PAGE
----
What is abuse?

Abuse is when an individual violates your human and civil rights, to make you come out of your comfort zone and where you feel unsafe and prevented from speaking out.

Who can be at risk?

Children, young people and adults who receive care or have any physical or mental impairments.

What forms can abuse take?

Physical abuse can include:

  • Hitting.
  • Kicking.
  • Punching.

Mental abuse can include:

  • Name calling.
  • Being wrongly accused.
  • Ignorance.

Sexual abuse can include:

  • Touching of your genital parts.
  • Being forced into touching others’ genitals.

Neglect can include:

  • Not having sufficient food or clothing.
  • Being put in danger.

Discriminatory abuse can include:

  • Skin colour degrading.
  • Downgrading the disabled.
  • Sexual status abuse.

The welfare of young people and vulnerable adults is of primary concern.

Who might be causing the abuse? You could be abused by anyone:

  • Family members.
  • Colleagues/Managers.
  • Neighbours.
  • Friends.
  • Strangers.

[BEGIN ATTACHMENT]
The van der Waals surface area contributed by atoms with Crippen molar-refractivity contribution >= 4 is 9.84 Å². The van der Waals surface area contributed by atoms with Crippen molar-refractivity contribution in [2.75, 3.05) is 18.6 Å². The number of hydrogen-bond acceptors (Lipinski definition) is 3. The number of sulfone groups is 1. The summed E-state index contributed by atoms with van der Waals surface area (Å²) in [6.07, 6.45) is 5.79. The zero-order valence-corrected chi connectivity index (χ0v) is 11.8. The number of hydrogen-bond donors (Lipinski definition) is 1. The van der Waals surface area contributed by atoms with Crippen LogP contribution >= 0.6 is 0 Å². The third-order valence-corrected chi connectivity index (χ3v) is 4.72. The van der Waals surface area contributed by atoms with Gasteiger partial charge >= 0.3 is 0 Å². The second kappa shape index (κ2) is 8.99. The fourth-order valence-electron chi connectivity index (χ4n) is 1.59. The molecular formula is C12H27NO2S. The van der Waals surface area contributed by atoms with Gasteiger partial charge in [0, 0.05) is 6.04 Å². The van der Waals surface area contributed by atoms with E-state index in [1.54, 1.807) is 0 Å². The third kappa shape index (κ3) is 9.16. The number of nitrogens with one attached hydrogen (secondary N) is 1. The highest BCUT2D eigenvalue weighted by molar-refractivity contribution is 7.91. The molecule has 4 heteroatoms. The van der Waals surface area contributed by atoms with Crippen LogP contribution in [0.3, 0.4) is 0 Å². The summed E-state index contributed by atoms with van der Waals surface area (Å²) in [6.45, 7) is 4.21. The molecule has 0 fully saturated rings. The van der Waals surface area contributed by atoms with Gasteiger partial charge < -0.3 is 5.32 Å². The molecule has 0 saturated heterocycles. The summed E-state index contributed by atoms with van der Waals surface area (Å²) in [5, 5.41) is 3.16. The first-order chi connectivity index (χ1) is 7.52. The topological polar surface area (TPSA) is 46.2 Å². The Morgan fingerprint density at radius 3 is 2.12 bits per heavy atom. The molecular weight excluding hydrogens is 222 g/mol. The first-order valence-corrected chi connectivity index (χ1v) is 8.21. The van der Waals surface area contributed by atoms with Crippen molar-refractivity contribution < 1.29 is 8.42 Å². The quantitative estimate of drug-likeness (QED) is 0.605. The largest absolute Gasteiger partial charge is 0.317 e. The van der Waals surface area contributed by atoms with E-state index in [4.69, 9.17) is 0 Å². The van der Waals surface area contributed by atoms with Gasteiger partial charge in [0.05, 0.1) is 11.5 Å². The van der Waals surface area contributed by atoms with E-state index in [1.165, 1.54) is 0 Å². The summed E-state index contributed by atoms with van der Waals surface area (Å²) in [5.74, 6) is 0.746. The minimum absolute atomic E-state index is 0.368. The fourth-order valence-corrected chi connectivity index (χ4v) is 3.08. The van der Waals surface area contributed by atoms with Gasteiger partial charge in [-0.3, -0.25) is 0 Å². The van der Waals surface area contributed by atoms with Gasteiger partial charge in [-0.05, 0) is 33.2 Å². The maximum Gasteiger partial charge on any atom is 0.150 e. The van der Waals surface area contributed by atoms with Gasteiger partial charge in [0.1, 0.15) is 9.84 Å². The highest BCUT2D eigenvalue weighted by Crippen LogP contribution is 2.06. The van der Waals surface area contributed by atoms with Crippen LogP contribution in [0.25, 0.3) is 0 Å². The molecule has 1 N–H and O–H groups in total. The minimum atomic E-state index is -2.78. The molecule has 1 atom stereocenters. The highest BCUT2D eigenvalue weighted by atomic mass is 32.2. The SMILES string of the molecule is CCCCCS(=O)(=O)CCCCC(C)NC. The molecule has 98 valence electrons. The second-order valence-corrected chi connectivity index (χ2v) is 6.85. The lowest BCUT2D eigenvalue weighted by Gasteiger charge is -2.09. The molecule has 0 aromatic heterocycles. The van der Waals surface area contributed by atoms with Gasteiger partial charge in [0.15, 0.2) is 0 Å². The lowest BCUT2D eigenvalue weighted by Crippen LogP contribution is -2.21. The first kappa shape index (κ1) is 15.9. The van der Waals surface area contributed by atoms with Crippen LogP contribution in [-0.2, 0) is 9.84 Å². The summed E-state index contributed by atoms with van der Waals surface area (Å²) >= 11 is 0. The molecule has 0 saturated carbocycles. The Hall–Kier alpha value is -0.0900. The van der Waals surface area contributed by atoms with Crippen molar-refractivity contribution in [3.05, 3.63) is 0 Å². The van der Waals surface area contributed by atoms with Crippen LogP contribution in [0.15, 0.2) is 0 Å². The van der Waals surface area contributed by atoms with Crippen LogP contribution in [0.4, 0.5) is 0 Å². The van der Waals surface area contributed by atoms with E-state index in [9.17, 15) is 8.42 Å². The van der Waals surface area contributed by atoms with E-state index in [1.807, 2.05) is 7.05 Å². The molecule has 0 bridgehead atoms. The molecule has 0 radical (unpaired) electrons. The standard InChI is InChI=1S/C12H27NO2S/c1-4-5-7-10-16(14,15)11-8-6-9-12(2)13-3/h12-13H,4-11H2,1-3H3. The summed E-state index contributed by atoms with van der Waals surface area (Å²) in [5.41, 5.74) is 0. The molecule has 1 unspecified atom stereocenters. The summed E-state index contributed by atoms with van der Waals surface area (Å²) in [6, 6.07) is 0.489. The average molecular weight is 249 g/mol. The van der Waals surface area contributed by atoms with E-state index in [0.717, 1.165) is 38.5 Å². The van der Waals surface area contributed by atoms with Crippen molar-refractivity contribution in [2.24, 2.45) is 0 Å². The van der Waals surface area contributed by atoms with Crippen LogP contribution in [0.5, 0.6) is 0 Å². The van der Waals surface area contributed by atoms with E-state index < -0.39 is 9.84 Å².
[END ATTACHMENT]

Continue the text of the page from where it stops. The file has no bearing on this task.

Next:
Where might this happen? Abuse can happen anywhere:

  • At home.
  • At School/College.
  • Within a sports club.
  • At work.


Abuse doesn’t need to happen in a face to face situation; it can also happen in the digital world while using the internet. Find more information about safeguarding in the digital world in this guide published by Becta.

What should you do?

The first step when you feel you are a victim of abuse, is to tell someone who you can trust. There are many people who you could tell:

  • A doctor.
  • A teacher or tutor.
  • A friend.
  • The police.
  • Family.
  • Social services.

What happens next?

If you tell a member of our staff about abuse:

  • They will listen to you.
  • They will help you stay safe.
  • They will find out more.
  • They will give you help and support.

We believe that:

  • The welfare of young people and vulnerable adults is of primary concern.
  • All young people and vulnerable adults, whatever their age, culture, disability, gender, language, racial origin, socio-economic status, religious belief and/or sexual identity, have the right to safeguarding from abuse.

It is everyone’s responsibility to report any concerns about abuse to the safeguarding officer, and the responsibility of the social services department and the police to conduct, where appropriate, a joint investigation. All incidents of alleged poor practice, misconduct and abuse will be taken seriously and responded to swiftly and appropriately.

Where can I find out more?
Important contact details

Co-operative College Senior Safeguarding officer 0161 819 3000
Metropolitan Police 0300 123 1212
Social services www.direct.gov.uk
Sexual Health Line 0800 567 123
National Drugs Helpline 0800 766 600
Age Concern 0208 765 7200
The Lesbian & Gay Foundation 0845 3 30 30 30
Childline 0800 1111
Mind Mental health information line 0845 766 0163